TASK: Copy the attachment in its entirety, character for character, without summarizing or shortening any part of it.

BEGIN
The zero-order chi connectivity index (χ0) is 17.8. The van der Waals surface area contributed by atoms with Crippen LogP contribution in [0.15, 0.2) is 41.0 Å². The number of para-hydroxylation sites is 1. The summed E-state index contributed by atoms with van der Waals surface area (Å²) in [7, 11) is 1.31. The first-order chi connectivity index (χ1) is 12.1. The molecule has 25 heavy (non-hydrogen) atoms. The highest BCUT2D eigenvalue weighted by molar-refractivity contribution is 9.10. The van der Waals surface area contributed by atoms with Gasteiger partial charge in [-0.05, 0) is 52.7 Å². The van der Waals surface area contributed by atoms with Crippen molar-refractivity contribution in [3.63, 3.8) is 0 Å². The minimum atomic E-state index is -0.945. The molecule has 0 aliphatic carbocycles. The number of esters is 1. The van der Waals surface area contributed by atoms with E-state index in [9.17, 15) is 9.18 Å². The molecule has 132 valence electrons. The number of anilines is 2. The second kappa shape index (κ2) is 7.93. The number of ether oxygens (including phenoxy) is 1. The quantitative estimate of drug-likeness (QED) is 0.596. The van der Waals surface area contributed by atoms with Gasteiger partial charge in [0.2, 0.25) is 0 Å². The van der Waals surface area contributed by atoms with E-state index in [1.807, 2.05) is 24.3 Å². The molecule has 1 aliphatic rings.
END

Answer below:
The zero-order chi connectivity index (χ0) is 17.8. The van der Waals surface area contributed by atoms with Crippen LogP contribution in [0.15, 0.2) is 41.0 Å². The number of para-hydroxylation sites is 1. The summed E-state index contributed by atoms with van der Waals surface area (Å²) in [7, 11) is 1.31. The first-order chi connectivity index (χ1) is 12.1. The molecule has 25 heavy (non-hydrogen) atoms. The highest BCUT2D eigenvalue weighted by molar-refractivity contribution is 9.10. The van der Waals surface area contributed by atoms with Gasteiger partial charge in [-0.05, 0) is 52.7 Å². The van der Waals surface area contributed by atoms with Crippen molar-refractivity contribution in [3.63, 3.8) is 0 Å². The minimum atomic E-state index is -0.945. The molecule has 0 aliphatic carbocycles. The number of esters is 1. The van der Waals surface area contributed by atoms with E-state index in [9.17, 15) is 9.18 Å². The molecule has 132 valence electrons. The number of anilines is 2. The second kappa shape index (κ2) is 7.93. The number of ether oxygens (including phenoxy) is 1. The quantitative estimate of drug-likeness (QED) is 0.596. The van der Waals surface area contributed by atoms with Gasteiger partial charge in [0.2, 0.25) is 0 Å². The van der Waals surface area contributed by atoms with E-state index in [1.807, 2.05) is 24.3 Å². The molecule has 1 aliphatic rings.